Computers Linux

Proxy a web site and change the content on the fly

Apache can do just about everything with a bit of configuration. I have used HTTP proxying on a number of occasions to make content from one site appear to come from another site. This can be very handy for sites I host at home where I only have one IP address but two servers and want to host different web sites on the same public IP – and all of them on the standard HTTP port.

However, until recently I hadn’t experienced that Apache can also rewrite the content in the actual response. I was faced with the requirement to change all the URIs in the proxied web site so that they pointed to the new URL. When I first searched the net I found the module mod_proxy_html which sounded like the way forward. In the end I didn’t go that route since I found it overly complex and didn’t transform all instances of the links. Instead, the solution was simple and used another Apache module – mod_substitute.

The following virtual host configuration sets up a proxy so that the site is proxied to In addition, any occurrences of is changed into

<VirtualHost *>
  <Proxy *>
    Order deny,allow
  ProxyRequests on
  ProxyPass /
  ProxyPassReverse /
  AddOutputFilterByType SUBSTITUTE text/html
  Substitute "s|||n"

Computers Linux

Combine subversion, WebSVN and a web page in one Apache site

In my last post I wrote about how to get libapache_mod_auth_pam to play nicely with Apache2. This post is about putting it all together, complete with WebSVN and a default web page so that one can write an introductory text to the users using the site.

Getting subversion up and running on Apache was explained in the last post. The problem with that, however, is that the Location directive means that all content on the site is directed to dav_svn. Hence, it is not possible to access an index.html page in the root, nor the /websvn folder. If you try, you will just get the message “Could not open the requested SVN filesystem”.

Of course, the simple solution to this would be to put the dav_svn module one folder down in the site structure (e.g.<repository>) by changing the Location directive to <Location /repositories/>. But that is ugly.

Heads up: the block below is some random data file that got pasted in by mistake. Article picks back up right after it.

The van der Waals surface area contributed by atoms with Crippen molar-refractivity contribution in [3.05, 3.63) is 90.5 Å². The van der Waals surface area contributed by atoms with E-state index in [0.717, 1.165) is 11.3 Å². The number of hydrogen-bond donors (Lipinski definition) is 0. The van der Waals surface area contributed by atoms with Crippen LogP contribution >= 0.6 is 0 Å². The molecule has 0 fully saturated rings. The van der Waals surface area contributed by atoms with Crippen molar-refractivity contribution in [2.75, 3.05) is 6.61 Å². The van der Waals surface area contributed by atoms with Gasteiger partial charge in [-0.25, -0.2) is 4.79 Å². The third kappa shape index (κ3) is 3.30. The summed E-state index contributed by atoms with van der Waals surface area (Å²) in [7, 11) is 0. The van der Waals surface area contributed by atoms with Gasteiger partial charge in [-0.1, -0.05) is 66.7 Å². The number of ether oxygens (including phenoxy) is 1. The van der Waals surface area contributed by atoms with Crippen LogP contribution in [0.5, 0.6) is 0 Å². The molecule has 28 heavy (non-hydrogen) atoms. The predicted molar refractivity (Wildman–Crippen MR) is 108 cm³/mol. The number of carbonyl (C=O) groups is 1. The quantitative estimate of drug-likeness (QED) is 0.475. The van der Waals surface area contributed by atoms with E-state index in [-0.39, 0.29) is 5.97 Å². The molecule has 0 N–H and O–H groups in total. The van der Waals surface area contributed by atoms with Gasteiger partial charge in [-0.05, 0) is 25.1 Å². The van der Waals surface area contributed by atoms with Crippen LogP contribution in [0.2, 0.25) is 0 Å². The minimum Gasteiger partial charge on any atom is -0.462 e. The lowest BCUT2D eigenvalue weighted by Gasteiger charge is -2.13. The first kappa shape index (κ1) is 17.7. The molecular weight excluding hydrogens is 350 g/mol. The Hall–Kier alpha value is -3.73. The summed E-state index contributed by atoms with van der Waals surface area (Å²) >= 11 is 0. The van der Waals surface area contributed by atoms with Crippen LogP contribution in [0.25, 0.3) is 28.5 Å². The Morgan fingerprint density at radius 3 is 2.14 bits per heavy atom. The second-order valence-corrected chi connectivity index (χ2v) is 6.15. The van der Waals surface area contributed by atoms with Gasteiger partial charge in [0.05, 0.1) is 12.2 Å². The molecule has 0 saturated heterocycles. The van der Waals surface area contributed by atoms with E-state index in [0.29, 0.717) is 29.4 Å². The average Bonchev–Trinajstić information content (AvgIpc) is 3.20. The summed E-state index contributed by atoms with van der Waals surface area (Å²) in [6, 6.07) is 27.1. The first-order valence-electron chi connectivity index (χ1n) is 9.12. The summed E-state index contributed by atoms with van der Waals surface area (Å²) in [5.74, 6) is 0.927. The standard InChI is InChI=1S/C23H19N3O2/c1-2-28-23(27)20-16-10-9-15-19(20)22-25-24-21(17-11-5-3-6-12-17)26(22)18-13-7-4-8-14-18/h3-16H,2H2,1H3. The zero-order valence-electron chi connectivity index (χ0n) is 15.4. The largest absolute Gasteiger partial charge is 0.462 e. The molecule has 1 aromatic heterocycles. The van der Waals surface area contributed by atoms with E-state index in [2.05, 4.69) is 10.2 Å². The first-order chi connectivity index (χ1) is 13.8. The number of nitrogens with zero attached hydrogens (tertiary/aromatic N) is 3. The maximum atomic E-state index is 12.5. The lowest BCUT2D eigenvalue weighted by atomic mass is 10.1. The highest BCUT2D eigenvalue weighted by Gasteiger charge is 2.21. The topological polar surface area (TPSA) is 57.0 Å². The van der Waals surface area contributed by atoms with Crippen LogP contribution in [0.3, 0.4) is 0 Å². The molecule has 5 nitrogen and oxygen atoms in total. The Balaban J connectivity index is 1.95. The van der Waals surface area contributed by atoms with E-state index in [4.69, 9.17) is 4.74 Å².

I assume there are many ways to solve this but here is how I did it.

  1. First, create two sites – and (or whatever you want to call them).
  2. Configure the site as explained in the previous post
  3. Configure the site as you would any other static site, adding a index.html file in the root with whatever content you want to have there
  4. Now, before the Location directive in the site definition, add the following:

  5. RewriteEngine on
    RewriteRule ^/$ index.html [R]
    ProxyPass /websvn/
    ProxyPassReverse /websvn/
    ProxyPass /index.html

  6. Finally, you may also want to add SSL support for the site but I won’t go into that here

To make this work, a couple of Apache2 modules must be enabled, namely: proxy, proxy_http and rewrite.

What the above does is that it rewrites accesses to the root URL / to /index.html. Then, all requests to either /index.html or /websvn are proxied to the other site (which does not have dav_svn enabled so they work fine there).

With everything in place, you should be able to access for the index.html page, for the WebSVN interface to the repositories – and anything else for the real repositories.

A prettier solution would be if the Location directive for Apache supported negated regular expressions but I have come to the conclusion that it doesn’t – at least not the version I am using (2.2.8).